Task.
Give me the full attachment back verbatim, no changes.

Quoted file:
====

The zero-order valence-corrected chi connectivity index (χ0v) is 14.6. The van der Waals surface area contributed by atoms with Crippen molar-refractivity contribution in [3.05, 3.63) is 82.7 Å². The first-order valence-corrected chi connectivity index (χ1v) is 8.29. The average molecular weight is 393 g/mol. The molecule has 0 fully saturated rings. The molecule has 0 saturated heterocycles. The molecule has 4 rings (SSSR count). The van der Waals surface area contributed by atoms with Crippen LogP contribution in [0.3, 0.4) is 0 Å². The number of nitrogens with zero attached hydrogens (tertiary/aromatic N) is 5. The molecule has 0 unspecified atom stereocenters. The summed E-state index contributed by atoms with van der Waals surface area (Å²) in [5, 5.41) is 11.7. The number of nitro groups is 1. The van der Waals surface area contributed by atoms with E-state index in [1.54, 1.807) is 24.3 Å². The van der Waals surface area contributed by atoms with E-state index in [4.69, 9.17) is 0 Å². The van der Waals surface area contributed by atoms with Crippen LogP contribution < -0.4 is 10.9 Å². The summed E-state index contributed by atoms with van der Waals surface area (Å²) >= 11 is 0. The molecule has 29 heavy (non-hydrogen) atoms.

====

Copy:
The zero-order valence-corrected chi connectivity index (χ0v) is 14.6. The van der Waals surface area contributed by atoms with Crippen molar-refractivity contribution in [3.05, 3.63) is 82.7 Å². The first-order valence-corrected chi connectivity index (χ1v) is 8.29. The average molecular weight is 393 g/mol. The molecule has 0 fully saturated rings. The molecule has 0 saturated heterocycles. The molecule has 4 rings (SSSR count). The van der Waals surface area contributed by atoms with Crippen LogP contribution in [0.3, 0.4) is 0 Å². The number of nitrogens with zero attached hydrogens (tertiary/aromatic N) is 5. The molecule has 0 unspecified atom stereocenters. The summed E-state index contributed by atoms with van der Waals surface area (Å²) in [5, 5.41) is 11.7. The number of nitro groups is 1. The van der Waals surface area contributed by atoms with E-state index in [1.54, 1.807) is 24.3 Å². The van der Waals surface area contributed by atoms with E-state index in [4.69, 9.17) is 0 Å². The van der Waals surface area contributed by atoms with Crippen LogP contribution < -0.4 is 10.9 Å². The summed E-state index contributed by atoms with van der Waals surface area (Å²) >= 11 is 0. The molecule has 29 heavy (non-hydrogen) atoms.